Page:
The Old City of Tripoli Alleys & Streets Names

The old city of Tripoli is a place rich in history and it has faced so many changes throughout years and it is still standing before us despite the destruction it is currently facing and lack of protection. However, the old city is the place that made Libyan youth curious and encouraged them to connect with their roots and history. More locals now visit the old city to discover its beauty and learn stories from those who know more about it, especially, those who are originally from Tripoli.

I have discovered the Old City last year with my best friend when we decided to go after seeing so many beautiful pictures on social media. It was love at first sight for me. I was like a little kid in a candy store when I first set a foot there needless to say I was born and raised in Tripoli my whole life. I can’t believe that it took me 23 years to visit the city that I passed by almost every time I go downtown.

Throughout my multiple visits, I could tell that the city was designed in a very smart way from the entrance to the exit; however, allies were sort of connected. The first thing that caught my attention was the name given for each alley and street. Alley or as it is called in the Libyan dialogue "Zanga" or as stated on the tiles of each alley "Zgt.", For example Zgt. Sidi Salem, Zgt. Rih, Zgt. Koshit Saffar, Sc. Gos. Elmufti, and others which I will mention below with pictures. 

1- Zgt. Francis (The French Alley)

It was given this name after the French consulate that was located at this alley and later on became Hasan Alfgih house. The building of the consulate was constructed between the 16th and 17th century.  The alley is known for its high arches and special Tripolian houses' doors. As you walk down the alley to the end, you'll end up in Al-Nasara square (Now called Karima sss square) with its mesmerizing buildings, you will find Rome Bank, Tripoli Library, and also, you will be immediately drawn to Saint Mary church around the corner.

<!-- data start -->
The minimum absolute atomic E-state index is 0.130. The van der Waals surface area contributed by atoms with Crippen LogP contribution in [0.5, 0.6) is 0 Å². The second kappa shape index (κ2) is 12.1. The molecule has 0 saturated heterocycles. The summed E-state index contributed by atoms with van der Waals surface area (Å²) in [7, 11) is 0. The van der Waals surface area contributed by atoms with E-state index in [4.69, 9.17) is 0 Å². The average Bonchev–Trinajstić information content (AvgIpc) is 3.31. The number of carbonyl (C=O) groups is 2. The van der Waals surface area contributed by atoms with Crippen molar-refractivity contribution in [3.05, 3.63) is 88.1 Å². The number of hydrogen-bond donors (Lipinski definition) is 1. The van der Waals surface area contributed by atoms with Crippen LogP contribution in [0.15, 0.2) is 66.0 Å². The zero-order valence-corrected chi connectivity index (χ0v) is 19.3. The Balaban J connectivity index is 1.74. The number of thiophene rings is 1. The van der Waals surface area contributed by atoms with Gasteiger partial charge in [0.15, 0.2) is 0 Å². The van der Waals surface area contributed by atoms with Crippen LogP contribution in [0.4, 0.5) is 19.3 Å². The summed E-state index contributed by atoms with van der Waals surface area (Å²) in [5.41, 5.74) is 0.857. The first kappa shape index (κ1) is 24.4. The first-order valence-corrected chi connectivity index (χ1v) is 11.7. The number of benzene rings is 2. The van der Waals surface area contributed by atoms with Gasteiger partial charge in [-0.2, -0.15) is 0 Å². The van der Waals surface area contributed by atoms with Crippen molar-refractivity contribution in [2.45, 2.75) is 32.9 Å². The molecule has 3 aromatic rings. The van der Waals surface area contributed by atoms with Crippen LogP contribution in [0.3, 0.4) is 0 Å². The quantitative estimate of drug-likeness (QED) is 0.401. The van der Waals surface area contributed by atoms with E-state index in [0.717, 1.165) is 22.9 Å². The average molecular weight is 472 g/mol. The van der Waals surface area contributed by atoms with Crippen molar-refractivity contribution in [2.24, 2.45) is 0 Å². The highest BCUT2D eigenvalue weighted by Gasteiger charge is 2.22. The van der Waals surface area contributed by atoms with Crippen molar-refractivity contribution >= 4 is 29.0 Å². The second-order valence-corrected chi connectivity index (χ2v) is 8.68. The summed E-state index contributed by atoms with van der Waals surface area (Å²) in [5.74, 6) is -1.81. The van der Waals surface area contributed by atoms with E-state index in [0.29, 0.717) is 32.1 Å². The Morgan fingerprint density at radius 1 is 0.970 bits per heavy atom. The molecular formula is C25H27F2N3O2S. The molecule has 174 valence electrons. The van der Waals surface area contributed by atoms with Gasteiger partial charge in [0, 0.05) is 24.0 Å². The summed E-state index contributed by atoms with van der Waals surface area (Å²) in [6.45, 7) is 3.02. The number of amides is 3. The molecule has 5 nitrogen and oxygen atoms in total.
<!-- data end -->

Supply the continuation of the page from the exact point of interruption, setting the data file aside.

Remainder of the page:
2- Sc. Arba Arsat (The Four Pillars Street)

This street was named after the Spanish embassy that was located in it at that time. Sadly, I haven’t found much information yet.  Hopefully, I will get to share more information about it in the near future. 

3- Sc. Espanola (The Spanish Street)

This street was named after the Spanish embassy that was located in it at that time. Sadly, I haven’t found much information yet.  Hopefully, I will get to share more information about it in the near future. 

4- Zgt. Souk Harrara (Harrara Market Alley)

This alley is named after Harrara market. It is located between the four Pillars Street and Ghiryan Houma. In the past, this market was called “Al-Hammam Elkabir Market” for the Turkish Hamam in the alley. This alley is popular for fine silk textile and threads trade. In the past, most traders of this market were Jewish and a few Libyans. Now, the nature of this market changed more into a neighborhood with small stores here and there.

5- Zgt. Souk Dabagh (Leather tanning Market)
This alley is given this name for having leather tanning stores and for also having Dabagh mosque which was built by Mohamed Dabagh. After that, the alley changed from having leather tanning stores to stores for selling oils and margarine. This alley is located next to the old door which is called the Justice Door (باب العدالة) before putting down the southern wall of the old city.

This list goes on and on, I tried to highlight five and mention a few more. This blog post can have more editions that will cover more alleys and streets. I wish to discover more about the history of my country, Libya. As a Libyan citizen, it isn’t easy to find so many information and historical articles online especially in English. Nevertheless, I am sure that some Libyans are still trying to let the world know about the beauty that lies within every part of Libya and celebrate it with the rest of the world. 

I hope you enjoyed reading this article. Did it help you know of these alleys and streets? Do you wish to visit them? Share your thoughts with me in the comment section below. 

Photo Credits goes to the photographer Hiba Shalabi


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